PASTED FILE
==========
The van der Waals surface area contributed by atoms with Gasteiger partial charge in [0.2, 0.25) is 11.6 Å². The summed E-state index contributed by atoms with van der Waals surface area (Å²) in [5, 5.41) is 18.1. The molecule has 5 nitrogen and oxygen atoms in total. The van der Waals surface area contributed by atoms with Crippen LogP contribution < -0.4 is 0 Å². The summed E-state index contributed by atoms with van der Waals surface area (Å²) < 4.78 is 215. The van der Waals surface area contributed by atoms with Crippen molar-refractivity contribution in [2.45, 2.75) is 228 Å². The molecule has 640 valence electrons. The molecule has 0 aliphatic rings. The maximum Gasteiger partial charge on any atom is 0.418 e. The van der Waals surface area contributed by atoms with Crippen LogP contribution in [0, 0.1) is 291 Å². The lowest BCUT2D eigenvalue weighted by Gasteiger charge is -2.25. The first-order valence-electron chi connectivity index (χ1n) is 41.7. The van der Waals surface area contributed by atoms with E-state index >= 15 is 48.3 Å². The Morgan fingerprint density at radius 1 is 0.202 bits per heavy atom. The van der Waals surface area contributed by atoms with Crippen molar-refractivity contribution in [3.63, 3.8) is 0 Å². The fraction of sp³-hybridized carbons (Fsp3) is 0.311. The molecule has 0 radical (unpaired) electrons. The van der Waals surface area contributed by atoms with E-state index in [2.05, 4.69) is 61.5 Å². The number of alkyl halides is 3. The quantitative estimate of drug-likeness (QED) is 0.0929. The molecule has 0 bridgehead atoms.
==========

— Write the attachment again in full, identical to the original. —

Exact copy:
The van der Waals surface area contributed by atoms with Gasteiger partial charge in [0.2, 0.25) is 11.6 Å². The summed E-state index contributed by atoms with van der Waals surface area (Å²) in [5, 5.41) is 18.1. The molecule has 5 nitrogen and oxygen atoms in total. The van der Waals surface area contributed by atoms with Crippen LogP contribution < -0.4 is 0 Å². The summed E-state index contributed by atoms with van der Waals surface area (Å²) < 4.78 is 215. The van der Waals surface area contributed by atoms with Crippen molar-refractivity contribution in [2.45, 2.75) is 228 Å². The molecule has 640 valence electrons. The molecule has 0 aliphatic rings. The maximum Gasteiger partial charge on any atom is 0.418 e. The van der Waals surface area contributed by atoms with Crippen LogP contribution in [0, 0.1) is 291 Å². The lowest BCUT2D eigenvalue weighted by Gasteiger charge is -2.25. The first-order valence-electron chi connectivity index (χ1n) is 41.7. The van der Waals surface area contributed by atoms with E-state index >= 15 is 48.3 Å². The Morgan fingerprint density at radius 1 is 0.202 bits per heavy atom. The van der Waals surface area contributed by atoms with Crippen molar-refractivity contribution in [3.63, 3.8) is 0 Å². The fraction of sp³-hybridized carbons (Fsp3) is 0.311. The molecule has 0 radical (unpaired) electrons. The van der Waals surface area contributed by atoms with E-state index in [2.05, 4.69) is 61.5 Å². The number of alkyl halides is 3. The quantitative estimate of drug-likeness (QED) is 0.0929. The molecule has 0 bridgehead atoms.